Musicians and Singers

W. D. Amaradeva

Sri Lankabhimanya Wannakuwatta Waduge Don Albert Perera; 5 December 1927 – 3 November 2016 better known by his adopted name Amaradeva, was a prominent Sri Lankan vocalist, violinist and composer. Primarily using traditional instruments like sitars, tablas and harmoniums, Amaradeva incorporates Sinhala folk music with Indian ragas in his work. Many consider Pandit Amaradeva’s contribution to the development of Sinhala music as unmatched, hence without argue cited as the Maestro of Sri Lanka Music (si. Helayay Maha Gandarvaya).

In the mid-1950s, Amaradeva in his Janagayana project consulted experts of the Kandyan dance tradition like Pani Bharata, Kiriganita, Gunamala, Ukkuva and Suramba in his path to understand what constituted Sinhala folk music. Noting that it mostly revolved around a single melody, he decided to add verses that would lead up to the central melody which would now be a chorus thus forming two parts (unseen earlier in traditional Sri Lankan music) removing restrictions that had existed earlier. In doing so, Amaradeva created a uniquely Sinhalese music style that stayed true to folk tradition while incorporating outside influences. His work was vital in the creation of the sarala gee genr practised subsequently by artists like Sanath Nandasiri, Victor Ratnayake, T.M. Jayaratne, Sunil Edirisinghe and Gunadasa Kapuge etc

Pandit Amaradeva had been the recipient of numerous awards including the Philippine Ramon Magsaysay Award (2001), Indian Padma Sri Award (2002) and Sri Lankan “President’s Award of Kala Keerthi” (1986) and Deshamanya Award (1998). In 2003 the French government awarded him the prestigious honour; Ordre des Arts et des Lettres. Notably he still remains the most popular artist as confirmed by Nielsen Media Research findings He has also represented Sri Lanka in many forums including the UNESCO 1967 Manila Symposium. The University of Kelaniya conferred on him the Degree of Doctor of Philosophy (Fine Arts) Honoris Causa in 1991 and the University of Ruhuna and University of Peradeniya conferred on him the Degree of Doctor of Letters, Honoris Causa in 1993 and 1998[2][3]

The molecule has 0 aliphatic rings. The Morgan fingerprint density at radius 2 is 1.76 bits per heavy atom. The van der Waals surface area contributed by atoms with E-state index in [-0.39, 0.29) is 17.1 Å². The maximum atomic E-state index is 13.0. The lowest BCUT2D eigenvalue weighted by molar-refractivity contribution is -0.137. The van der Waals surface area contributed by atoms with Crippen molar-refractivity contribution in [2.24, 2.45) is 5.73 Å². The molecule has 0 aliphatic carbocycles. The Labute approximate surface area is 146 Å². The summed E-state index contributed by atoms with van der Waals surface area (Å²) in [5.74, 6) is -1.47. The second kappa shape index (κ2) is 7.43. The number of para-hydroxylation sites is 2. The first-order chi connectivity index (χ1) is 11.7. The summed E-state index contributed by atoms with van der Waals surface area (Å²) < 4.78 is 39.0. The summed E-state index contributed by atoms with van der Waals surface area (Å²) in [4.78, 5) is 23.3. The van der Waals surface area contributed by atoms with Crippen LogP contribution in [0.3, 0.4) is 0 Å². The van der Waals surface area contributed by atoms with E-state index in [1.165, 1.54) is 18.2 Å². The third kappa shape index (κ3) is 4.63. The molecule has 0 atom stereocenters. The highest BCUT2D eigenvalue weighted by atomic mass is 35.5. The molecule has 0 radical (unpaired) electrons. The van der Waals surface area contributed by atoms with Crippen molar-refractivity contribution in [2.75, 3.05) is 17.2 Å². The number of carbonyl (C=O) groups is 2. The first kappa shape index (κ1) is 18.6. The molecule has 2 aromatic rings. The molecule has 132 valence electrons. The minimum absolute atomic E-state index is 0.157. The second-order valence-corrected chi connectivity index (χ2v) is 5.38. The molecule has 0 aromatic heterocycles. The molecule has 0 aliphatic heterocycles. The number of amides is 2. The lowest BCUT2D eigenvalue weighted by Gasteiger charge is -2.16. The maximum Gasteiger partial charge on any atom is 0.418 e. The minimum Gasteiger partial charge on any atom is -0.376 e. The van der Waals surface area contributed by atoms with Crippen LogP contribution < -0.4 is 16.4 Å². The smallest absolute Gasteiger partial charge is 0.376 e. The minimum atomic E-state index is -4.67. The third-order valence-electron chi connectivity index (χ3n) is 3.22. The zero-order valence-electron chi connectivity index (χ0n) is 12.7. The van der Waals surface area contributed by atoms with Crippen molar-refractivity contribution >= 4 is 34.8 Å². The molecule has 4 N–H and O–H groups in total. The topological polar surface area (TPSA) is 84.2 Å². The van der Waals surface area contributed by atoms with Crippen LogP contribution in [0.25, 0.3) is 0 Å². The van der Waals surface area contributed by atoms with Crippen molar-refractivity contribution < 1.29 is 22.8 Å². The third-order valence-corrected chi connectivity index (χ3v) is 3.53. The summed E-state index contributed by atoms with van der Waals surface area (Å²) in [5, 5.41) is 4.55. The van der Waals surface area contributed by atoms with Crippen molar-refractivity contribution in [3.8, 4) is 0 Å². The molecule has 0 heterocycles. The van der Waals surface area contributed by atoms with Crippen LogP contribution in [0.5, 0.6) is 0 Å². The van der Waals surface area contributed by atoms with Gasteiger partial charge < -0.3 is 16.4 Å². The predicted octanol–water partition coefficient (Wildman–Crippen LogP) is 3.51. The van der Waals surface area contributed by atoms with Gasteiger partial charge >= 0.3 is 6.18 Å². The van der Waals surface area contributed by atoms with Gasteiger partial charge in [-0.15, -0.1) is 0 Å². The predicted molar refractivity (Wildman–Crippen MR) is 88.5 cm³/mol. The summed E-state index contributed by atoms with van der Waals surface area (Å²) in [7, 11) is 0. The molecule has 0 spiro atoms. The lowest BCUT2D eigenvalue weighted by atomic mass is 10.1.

In 1972, Pandit Amaradeva composed the music for the Maldivian National Anthem (Gaumii salaam) at the request of Maldivian Government.

Career

He found steady work as an artist on Radio Ceylon, where his unique vision and talent could be exhibited to an audience wider than he had ever before known – earning him a position at the Bhatkhande Music Institute in Lucknow, India. In 1955, Amaradeva won the All India violin competition. After extensive training, Albert returned to Sri Lanka as PanditWannakuwatta waduge Don Amaradeva.The name Amaradeva which translates as Immortal god was given to him by Prof. Ediriweera Sarachchandra (Sri Lanka’s foremost playwright and a close associate).

During this time, Sri Lanka (then Ceylon) had only begun emerging as an independent nation, and the question of whatSri Lankan music was, was slowly being addressed with equal vigour by intellectuals, artists and the general public. In response to the spirit of these times, Amaradeva began interweaving indigenous folk music with the North Indian ragashe had studied in Lucknow, thereby giving expression to a more sophisticated cadence.

His other innovations include his experimentation with Western harmonies and counter-harmonies, as well as with South Indian and Tamil musical forms. In the song ‘Ran Dahadiya Bindu Bindu’, Amaradeva incorporated the Baila music of his hometown. His opus, however, remains the work he did with Sri Lanka’s celebrated lyricist Mahagama Sekera, in exploring the contours of fusing classical Sinhala poetry with his unique musical intonation. In time, Amaradeva’s music came to reflect an entire philosophy, reflective of the spirit of a nation.

He has composed music for ballet (Karadiya, Nala Damayanthi, etc.), film (Ranmuthu Duwa, Gam Peraliya, Ran Salu, Delovak Athara, Gatavarayo, Rena Girav, Thun Man Handiya, Puran Appu, etc.), theatre (Wessantara, etc.), radio and television. He is the creator of the mando-harp, a musical instrument combining the mandolin and the harp.

Amaradeva is credited as having introduced artists such as Nanda Malini and Edward Jayakody to the wider audience. Many artists such as Sunil Edirisinghe, Victor Ratnayake and Neela Wickramasinghe have credited him as a major influence on their work. Dr. Lester James Peries has described his voice as the greatest musical instrument. Amaradeva has also been described as the defining musician of Sinhala civilization for his role in the creation of a national tradition.

Amaradeva was married to Wimala, together they had one son (Ranjana Amaradeva), and two daughters (Subhani Amaradeva, herself a talented vocalist, and Priyanvada Amaradeva). He was a patron of numerous charities. W. D. Amaradeva was the second Chancellor of the University of the Visual and Performing Arts.

Death

Amaradeva was admitted to Sri Jayawaradanapura Teaching Hospital due to a sudden illness. He died at the age of 88 on 3 November 2016 while receiving treatment at the Intensive Care Unit. The cause of death was a heart failure.The government subsequently announced that a state funeral would be held with a week of national mourning. His remains were given state honours at the Independence Memorial Hall for two days, the first time in the country’s history where remains were kept at the Independence Memorial Hall.

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